American graphic designer and environmental designer . During a summer school at Black Mountain College in 1948, Sussman was exposed to the visual arts by a distinguished faculty including Merce Cunningham, John Cage and Franz Kline. She attended Bard College at Annandale-on-Hudson, NY, for painting and acting and specialized in graphic design at the Institute of Design in Chicago. In 1953 Sussman was invited to join the office of influential designers Charles and Ray Eames in Venice, CA, where she worked intermittently for the next decade, leaving briefly to accept the Fulbright Scholarship to study at the Hochschule für Gestaltang in Ulm. As art director of the Eames office, Sussman designed furniture showrooms, films and printed materials, and worked on revolutionary museum exhibits for IBM, the Ford Foundation and the government of India. In 1964 she travelled to India to assemble the project Nehru: The Man and His India.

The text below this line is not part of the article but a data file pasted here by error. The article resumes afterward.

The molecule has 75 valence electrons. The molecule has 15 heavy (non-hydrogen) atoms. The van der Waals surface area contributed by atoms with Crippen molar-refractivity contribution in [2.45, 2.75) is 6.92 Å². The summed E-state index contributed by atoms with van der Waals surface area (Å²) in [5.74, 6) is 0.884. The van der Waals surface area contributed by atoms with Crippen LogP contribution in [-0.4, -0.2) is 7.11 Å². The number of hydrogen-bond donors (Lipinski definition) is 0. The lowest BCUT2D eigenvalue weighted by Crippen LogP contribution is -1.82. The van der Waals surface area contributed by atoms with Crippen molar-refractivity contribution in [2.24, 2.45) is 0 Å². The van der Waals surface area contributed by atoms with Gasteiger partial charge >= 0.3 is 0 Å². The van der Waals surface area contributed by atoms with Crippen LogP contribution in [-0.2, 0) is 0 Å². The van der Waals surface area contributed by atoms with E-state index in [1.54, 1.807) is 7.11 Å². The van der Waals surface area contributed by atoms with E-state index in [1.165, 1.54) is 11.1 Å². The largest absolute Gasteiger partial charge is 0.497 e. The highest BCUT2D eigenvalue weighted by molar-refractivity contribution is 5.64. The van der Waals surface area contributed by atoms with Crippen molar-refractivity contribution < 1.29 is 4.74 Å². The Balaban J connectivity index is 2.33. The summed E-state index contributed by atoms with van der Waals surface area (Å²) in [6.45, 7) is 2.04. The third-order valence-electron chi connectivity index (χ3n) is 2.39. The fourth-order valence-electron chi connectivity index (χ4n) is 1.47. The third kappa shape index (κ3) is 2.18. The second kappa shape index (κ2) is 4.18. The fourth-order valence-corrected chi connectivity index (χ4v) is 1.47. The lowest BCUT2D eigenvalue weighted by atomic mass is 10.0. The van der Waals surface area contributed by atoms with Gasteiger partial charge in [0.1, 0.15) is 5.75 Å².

Upon leaving the Eames office, Sussman founded her own practice in ...


Paul J. Karlstrom

(b Chico, CA, May 1, 1860; d Berkeley, CA, c. Aug 4, 1935).

American sculptor. Speech and hearing impaired from shortly before his 4th birthday, he nonetheless enjoyed a productive and successful career as a sculptor. With works such as Baseball Player (1889; San Francisco, CA, Golden Gate Park), Bear Hunt (1892; Fremont, CA, CA Sch. Deaf) and (California) Admission Day Monument (1897; San Francisco, CA, Market, Post and Montgomery Streets), he established himself as a designer of major monuments now regarded as comprising the greatest single legacy of public art in the San Francisco Bay area. Described in his day as the Father of Sculpture on the Pacific Coast, he was the first California-born sculptor to receive international recognition. His reputation was such that in 1900, despite his disabilities, he was appointed Professor of Sculpture at the Mark Hopkins Institute of Art by the Regents of the University of California (the school was at the time part of UC). Six years earlier, he had founded the first department of modelling at MHIA, introducing live nude models into the classroom....


Midori Yoshimoto

(b Tokyo, April 5, 1967).